• Intermediate allele: offspring are not at increased risk for fragile X syndrome, although almost 14% may expand into the premutation range when transmitted by the mother.16 They are not known to expand to full mutations.

  • Premutation alleles: Premutation carriers do not have fragile X syndrome. Women with alleles in this range have a 50% risk of transmitting a premutation in each pregnancy. They are also at risk to repeat expansion and having children with fragile X syndrome. The risk of a maternal premutation becoming a full mutation in her offspring depends on the number of CGG trinucleotide repeats. The larger the size of the premutation repeat, the more likely the expansion to a fully expanded CGG repeat. For small premutations, AGG interrupters in the FMR1 gene may help
    evaluate the risk of expansion. The presence of AGG decreases the risk of expansion of a premutation allele to a full mutation allele during maternal transmission. Premutation carriers also have an increased risk of FMR1-related primary ovarian insufficiency (POI), and fragile X-associated tremor/ataxia syndrome (FXTAS) (both males and females). Males are considered “transmitting males” because the father does not expand to full mutations (the premutation is inherited by all of his daughters and none of his sons).28

Detection of the CGG triplet repeat with concurrent ascertainment of the methylation status is the standard diagnostic test for fragile X syndrome.30

Germline Mosaicism

Germline or gonadal mosaicism occurs in a phenotypically normal individual when a pathogenic disease variant is present only in some germ cells and, therefore, increases the risk for having multiple affected children with the disease. It may explain the recurrence of some dominant diseases in unaffected parents such as osteogenesis imperfecta type 2. Germline mosaicism is also common in DMD, an X-linked disease; therefore the empiric recurrence risk after the birth of a child with DMD disease caused by apparently de novo pathogenic variants may be higher than expected in the general population.21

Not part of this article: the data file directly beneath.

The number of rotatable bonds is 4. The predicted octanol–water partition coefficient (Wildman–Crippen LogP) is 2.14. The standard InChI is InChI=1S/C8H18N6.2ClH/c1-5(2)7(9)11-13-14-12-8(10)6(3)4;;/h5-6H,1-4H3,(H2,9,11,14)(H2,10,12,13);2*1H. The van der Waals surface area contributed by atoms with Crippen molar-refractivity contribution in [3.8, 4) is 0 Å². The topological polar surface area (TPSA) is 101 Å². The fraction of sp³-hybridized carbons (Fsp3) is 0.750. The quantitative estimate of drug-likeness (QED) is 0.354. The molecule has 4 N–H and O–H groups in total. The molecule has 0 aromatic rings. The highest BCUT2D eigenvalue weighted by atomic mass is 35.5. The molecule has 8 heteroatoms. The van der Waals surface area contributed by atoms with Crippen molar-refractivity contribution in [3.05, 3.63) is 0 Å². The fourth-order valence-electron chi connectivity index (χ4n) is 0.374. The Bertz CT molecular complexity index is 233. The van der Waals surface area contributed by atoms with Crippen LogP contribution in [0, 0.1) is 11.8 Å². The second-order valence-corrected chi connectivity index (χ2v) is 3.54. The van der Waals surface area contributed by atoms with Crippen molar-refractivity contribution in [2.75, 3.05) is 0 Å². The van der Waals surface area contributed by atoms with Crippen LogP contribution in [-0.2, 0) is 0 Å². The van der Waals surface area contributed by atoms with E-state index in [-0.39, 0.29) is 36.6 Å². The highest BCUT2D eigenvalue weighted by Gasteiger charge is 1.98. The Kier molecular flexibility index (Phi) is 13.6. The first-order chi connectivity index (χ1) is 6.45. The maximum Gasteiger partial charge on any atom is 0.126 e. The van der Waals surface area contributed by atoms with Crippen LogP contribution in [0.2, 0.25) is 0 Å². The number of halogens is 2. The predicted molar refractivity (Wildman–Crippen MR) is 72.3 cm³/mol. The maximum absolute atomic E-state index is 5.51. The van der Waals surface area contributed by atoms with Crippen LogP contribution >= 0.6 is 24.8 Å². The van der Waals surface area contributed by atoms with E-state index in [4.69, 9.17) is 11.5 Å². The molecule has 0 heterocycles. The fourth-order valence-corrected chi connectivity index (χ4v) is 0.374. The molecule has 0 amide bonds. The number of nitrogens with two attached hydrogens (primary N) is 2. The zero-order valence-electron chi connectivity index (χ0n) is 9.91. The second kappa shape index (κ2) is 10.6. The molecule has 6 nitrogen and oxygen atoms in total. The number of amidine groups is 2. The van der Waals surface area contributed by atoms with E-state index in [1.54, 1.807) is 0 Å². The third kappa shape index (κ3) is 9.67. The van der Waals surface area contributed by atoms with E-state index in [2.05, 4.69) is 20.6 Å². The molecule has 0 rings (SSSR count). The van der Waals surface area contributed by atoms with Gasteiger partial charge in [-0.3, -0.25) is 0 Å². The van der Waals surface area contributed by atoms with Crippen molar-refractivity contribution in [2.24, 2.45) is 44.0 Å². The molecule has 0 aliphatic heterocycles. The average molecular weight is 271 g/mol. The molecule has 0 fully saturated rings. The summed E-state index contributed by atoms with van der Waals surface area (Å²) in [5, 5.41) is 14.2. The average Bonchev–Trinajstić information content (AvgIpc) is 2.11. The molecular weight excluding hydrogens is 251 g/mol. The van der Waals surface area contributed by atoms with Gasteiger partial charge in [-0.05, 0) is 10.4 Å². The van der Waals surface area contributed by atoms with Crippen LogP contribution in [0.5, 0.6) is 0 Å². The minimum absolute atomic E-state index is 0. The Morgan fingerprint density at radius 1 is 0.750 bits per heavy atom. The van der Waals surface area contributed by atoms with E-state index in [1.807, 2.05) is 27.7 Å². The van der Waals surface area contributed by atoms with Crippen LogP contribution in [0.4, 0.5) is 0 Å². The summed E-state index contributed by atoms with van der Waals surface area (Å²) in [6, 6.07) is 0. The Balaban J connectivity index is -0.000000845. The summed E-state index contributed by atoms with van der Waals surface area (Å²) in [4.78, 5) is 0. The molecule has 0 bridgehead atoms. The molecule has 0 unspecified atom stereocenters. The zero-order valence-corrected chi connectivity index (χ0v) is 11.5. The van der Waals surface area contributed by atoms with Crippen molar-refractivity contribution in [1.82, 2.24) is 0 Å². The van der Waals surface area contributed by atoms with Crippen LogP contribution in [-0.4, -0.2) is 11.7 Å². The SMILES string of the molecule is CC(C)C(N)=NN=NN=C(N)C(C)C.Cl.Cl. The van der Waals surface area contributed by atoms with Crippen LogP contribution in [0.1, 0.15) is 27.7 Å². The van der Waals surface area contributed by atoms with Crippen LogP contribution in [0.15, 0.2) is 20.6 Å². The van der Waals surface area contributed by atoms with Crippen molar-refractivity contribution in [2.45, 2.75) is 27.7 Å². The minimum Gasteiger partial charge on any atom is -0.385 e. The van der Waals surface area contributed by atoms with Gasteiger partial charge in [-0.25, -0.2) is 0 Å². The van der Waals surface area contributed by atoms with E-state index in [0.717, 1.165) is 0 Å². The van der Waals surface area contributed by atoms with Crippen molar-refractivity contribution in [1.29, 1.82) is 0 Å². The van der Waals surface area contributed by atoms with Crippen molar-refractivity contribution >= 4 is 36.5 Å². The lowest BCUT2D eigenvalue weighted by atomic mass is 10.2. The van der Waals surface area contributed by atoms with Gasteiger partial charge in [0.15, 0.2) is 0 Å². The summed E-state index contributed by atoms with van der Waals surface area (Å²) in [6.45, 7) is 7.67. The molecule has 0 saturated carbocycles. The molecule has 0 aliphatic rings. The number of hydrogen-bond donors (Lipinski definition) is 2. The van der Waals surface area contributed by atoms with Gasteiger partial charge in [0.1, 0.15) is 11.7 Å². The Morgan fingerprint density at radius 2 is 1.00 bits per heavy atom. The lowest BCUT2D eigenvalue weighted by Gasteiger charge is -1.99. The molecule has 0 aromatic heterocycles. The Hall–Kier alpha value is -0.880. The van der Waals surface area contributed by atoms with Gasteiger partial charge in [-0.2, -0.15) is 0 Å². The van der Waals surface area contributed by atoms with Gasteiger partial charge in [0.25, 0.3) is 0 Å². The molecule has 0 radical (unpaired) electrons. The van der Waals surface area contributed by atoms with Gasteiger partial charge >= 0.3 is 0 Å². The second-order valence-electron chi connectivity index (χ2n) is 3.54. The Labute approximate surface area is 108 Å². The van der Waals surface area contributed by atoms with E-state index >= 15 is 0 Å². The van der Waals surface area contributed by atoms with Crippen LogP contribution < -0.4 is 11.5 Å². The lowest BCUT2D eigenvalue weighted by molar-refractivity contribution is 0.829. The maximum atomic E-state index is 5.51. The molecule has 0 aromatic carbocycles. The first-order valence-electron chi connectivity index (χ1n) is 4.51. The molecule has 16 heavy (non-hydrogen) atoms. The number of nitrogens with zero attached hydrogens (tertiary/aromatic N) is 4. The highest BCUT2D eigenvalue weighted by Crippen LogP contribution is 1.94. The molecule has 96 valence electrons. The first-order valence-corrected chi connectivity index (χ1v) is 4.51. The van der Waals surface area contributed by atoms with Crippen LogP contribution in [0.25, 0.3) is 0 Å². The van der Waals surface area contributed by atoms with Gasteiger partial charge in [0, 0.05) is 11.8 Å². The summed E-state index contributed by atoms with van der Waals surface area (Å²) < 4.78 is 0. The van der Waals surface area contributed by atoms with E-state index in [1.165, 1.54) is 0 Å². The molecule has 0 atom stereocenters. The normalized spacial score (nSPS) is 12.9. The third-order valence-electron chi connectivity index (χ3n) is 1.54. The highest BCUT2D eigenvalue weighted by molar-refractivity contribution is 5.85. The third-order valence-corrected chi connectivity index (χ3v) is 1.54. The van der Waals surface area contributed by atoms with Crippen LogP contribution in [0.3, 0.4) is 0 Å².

Multifactorial or Polygenic Disorders

Multifactorial or polygenic disorders are relatively common (about 1% of newborns) and occur due to the interaction of genetic and environmental factors. Most malformations limited to one organ or system belong to this category (eg, anencephaly). Although they have a slight tendency to recur, they do not follow Mendelian inheritance patterns. The occurrence of a defect of multifactorial origin implies a risk of recurrence of 3% to 5% for the siblings and offspring of the affected. This risk is lower than what one would expect if a single gene was affected but higher than that observed in the general population. Recurrence increases with the number of affected relatives, the severity of the defect, and sex of the affected proband. The risk is higher if the sex of the affected person is the least prevalent for this anomaly. For example, the risk of recurrence is higher for bilateral cleft lip with cleft palate (8%) than for unilateral cleft lip (4%); and for pyloric stenosis, which occurs more frequently in men, when the defect occurs in a woman.3,8,9 Most traits inherited from parents, such as height, hair and eye color, have a multifactorial or polygenic inheritance mechanism.

The advance in the understanding of the human genome allowed the discovery of the genetic origin and reclassification of some defects thought previously to be multifactorial.

Principles of Genetic Counseling